Sunday, June 10, 2007

Hastings 10th Annual Butterfly Count Results: A Dry Year
Jerry Powell (UC Berkeley), Liam O'Brien, Paul Johnson (Pinnacles National Monument), Kim Takaces (Rana Creek) and Chris divided up into two teams on Sunday. Paul and Chris headed up to Chew's Ridge and the rest of us headed up to the top of Arnold for a morning walk back down to the entrance gate. Jerry, Liam and Kim were treated to a rare view of the relative loner, Giant Purple Hairstreak (Atlides halesus) taking nectar on a Rhamnus flower; a spectacular golden-bellied, iridescent blue-winged beauty (photos). Ah, the perfect Cal butterfly; blue and gold. This is a new record for this species at Hastings, but it is widespread in North America. The caterpillars of this beauty feed on mistletoe in oaks (and pines, but we don't have pines). Jerry and Liam walked lower Poison Oak Trail and along Robertson Creek in the afternoon. A total of 27 butterfly species were seen at Hastings (most in one year is 42, so far). An additional 11 species were added to the Chew's Ridge count, but as it is so much higher, this is commonly the situation.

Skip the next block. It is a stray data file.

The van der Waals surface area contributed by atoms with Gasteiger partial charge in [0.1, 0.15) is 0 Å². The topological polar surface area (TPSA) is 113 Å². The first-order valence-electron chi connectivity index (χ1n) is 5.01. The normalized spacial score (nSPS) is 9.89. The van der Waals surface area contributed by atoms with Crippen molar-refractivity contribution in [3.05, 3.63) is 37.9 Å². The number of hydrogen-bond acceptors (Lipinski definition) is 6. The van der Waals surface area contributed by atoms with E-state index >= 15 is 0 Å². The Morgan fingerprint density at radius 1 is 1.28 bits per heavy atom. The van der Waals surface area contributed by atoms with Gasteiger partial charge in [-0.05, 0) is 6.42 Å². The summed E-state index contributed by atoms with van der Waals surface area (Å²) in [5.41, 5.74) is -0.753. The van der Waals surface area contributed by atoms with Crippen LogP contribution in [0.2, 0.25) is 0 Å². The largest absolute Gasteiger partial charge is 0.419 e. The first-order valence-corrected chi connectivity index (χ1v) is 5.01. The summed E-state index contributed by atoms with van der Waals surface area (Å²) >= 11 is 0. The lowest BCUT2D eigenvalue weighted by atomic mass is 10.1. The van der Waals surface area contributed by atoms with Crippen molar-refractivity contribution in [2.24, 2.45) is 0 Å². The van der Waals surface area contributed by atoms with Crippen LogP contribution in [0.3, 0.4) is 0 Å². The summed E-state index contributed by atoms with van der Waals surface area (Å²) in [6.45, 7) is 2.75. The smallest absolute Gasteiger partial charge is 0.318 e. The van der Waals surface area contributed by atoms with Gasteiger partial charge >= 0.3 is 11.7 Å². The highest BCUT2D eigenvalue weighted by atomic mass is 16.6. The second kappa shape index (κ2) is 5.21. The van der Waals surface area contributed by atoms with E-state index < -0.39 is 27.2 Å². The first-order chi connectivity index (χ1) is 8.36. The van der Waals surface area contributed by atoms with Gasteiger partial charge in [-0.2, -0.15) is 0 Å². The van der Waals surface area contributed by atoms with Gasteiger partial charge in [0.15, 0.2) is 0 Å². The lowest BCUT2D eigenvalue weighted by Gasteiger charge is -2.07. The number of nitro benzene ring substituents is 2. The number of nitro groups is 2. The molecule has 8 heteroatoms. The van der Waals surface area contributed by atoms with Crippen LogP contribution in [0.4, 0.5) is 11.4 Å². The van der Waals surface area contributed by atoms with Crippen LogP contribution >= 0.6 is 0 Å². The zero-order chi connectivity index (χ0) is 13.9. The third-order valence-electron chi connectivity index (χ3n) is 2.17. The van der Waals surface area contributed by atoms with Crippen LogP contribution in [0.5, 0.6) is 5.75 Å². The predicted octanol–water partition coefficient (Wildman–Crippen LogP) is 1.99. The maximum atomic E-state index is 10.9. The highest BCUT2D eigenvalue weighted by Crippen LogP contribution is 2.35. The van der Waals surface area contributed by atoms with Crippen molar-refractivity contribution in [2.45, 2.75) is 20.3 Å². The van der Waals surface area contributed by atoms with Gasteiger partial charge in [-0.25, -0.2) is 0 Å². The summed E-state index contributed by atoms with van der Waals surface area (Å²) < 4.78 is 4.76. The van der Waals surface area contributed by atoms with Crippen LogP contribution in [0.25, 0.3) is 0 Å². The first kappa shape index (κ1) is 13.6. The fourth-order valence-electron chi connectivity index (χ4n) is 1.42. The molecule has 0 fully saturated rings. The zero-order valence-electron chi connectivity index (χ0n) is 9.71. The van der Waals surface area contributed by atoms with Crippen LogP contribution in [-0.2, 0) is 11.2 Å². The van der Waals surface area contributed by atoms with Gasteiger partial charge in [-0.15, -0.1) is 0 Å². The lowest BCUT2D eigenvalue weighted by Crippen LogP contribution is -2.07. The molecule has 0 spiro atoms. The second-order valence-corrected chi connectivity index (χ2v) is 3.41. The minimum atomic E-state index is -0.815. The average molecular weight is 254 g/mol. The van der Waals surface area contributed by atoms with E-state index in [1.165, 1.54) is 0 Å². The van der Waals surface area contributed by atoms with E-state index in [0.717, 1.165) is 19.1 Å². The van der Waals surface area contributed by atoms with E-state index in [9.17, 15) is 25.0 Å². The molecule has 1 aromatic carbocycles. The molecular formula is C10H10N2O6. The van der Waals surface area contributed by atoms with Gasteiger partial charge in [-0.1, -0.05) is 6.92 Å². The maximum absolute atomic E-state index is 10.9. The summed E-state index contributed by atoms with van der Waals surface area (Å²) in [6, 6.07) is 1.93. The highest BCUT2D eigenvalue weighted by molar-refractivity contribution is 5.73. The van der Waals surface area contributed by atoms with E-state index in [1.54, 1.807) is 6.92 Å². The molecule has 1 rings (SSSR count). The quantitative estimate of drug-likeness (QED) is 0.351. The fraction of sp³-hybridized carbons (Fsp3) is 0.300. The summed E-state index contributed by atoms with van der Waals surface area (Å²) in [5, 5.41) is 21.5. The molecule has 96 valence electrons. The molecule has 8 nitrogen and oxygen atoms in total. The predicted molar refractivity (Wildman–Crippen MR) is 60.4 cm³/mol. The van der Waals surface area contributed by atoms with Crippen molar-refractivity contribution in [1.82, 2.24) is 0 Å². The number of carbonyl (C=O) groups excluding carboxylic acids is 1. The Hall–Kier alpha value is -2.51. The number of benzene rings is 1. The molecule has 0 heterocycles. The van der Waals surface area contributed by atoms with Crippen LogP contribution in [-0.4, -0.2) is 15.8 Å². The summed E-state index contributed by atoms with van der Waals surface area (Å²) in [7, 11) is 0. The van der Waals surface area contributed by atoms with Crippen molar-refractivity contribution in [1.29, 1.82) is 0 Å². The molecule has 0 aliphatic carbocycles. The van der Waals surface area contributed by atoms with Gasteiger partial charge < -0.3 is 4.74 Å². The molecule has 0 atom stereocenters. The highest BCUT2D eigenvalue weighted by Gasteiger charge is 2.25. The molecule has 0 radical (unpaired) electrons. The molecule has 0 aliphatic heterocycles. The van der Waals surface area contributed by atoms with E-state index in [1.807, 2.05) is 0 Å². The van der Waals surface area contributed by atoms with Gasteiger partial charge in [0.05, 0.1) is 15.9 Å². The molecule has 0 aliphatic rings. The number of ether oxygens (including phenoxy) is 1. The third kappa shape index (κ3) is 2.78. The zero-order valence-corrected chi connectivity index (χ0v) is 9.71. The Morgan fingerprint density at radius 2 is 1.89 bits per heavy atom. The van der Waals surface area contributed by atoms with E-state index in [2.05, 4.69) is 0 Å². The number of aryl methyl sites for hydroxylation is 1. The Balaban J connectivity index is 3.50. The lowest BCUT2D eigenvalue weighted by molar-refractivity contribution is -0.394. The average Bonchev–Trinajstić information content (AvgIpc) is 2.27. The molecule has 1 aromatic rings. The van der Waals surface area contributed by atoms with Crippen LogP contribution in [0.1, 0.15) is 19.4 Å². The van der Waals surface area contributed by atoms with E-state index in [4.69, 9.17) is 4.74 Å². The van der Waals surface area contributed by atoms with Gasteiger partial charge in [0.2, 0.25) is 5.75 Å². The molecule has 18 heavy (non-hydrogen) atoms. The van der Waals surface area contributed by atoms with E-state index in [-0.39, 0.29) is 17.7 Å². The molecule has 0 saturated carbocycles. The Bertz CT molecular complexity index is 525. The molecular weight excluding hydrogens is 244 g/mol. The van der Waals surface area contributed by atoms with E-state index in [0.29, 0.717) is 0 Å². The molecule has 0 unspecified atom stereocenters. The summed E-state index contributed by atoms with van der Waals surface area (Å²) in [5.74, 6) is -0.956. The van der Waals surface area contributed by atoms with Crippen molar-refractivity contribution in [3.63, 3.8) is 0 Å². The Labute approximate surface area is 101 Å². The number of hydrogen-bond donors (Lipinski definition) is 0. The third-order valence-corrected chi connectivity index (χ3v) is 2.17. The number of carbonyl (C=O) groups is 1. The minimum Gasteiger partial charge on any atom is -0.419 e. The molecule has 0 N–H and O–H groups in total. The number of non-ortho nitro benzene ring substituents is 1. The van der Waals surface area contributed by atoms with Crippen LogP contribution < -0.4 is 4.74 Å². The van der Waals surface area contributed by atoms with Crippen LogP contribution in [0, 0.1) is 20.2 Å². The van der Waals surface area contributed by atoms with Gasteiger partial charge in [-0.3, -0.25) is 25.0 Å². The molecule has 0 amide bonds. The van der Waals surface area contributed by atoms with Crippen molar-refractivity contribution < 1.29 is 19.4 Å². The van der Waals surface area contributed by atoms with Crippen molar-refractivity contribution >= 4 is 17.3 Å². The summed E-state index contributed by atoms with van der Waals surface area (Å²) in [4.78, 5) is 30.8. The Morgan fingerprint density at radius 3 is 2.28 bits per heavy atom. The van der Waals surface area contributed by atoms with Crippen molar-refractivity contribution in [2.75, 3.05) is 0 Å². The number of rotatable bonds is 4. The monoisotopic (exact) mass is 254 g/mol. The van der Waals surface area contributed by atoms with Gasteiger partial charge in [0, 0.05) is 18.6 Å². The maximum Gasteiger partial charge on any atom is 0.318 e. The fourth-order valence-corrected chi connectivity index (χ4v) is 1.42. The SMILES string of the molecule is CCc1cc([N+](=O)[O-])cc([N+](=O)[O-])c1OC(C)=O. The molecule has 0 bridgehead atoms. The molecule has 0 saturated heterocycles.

Jerry Powell also set out black light traps and a pheromone trap for the brown apple moth. We are pleased to report that no brown apple moths were trapped. For more information on this new threat to California's agriculture and nursery industry, go here.